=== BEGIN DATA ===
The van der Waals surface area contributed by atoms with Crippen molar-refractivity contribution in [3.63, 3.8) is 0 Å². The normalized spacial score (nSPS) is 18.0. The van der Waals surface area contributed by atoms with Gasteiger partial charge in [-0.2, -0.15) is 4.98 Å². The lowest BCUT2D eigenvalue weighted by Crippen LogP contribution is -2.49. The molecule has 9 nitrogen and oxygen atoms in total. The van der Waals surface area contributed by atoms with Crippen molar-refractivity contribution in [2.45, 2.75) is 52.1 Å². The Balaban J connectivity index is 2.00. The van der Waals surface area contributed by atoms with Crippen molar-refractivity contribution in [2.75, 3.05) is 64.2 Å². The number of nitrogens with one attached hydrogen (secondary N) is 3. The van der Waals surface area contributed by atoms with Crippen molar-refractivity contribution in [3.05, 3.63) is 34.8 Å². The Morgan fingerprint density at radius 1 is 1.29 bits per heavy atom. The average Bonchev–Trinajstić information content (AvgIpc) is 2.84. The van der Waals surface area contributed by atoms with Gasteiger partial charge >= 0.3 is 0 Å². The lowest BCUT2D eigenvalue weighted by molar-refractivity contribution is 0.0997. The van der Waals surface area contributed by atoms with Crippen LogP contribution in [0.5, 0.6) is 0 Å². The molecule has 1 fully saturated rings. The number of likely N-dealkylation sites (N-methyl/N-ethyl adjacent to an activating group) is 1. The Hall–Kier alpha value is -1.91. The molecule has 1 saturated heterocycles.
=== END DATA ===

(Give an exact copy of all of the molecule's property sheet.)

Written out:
The van der Waals surface area contributed by atoms with Crippen molar-refractivity contribution in [3.63, 3.8) is 0 Å². The normalized spacial score (nSPS) is 18.0. The van der Waals surface area contributed by atoms with Gasteiger partial charge in [-0.2, -0.15) is 4.98 Å². The lowest BCUT2D eigenvalue weighted by Crippen LogP contribution is -2.49. The molecule has 9 nitrogen and oxygen atoms in total. The van der Waals surface area contributed by atoms with Crippen molar-refractivity contribution in [2.45, 2.75) is 52.1 Å². The Balaban J connectivity index is 2.00. The van der Waals surface area contributed by atoms with Crippen molar-refractivity contribution in [2.75, 3.05) is 64.2 Å². The number of nitrogens with one attached hydrogen (secondary N) is 3. The van der Waals surface area contributed by atoms with Crippen molar-refractivity contribution in [3.05, 3.63) is 34.8 Å². The Morgan fingerprint density at radius 1 is 1.29 bits per heavy atom. The average Bonchev–Trinajstić information content (AvgIpc) is 2.84. The van der Waals surface area contributed by atoms with Gasteiger partial charge >= 0.3 is 0 Å². The lowest BCUT2D eigenvalue weighted by molar-refractivity contribution is 0.0997. The van der Waals surface area contributed by atoms with Crippen LogP contribution in [0.5, 0.6) is 0 Å². The molecule has 1 fully saturated rings. The number of likely N-dealkylation sites (N-methyl/N-ethyl adjacent to an activating group) is 1. The Hall–Kier alpha value is -1.91. The molecule has 1 saturated heterocycles.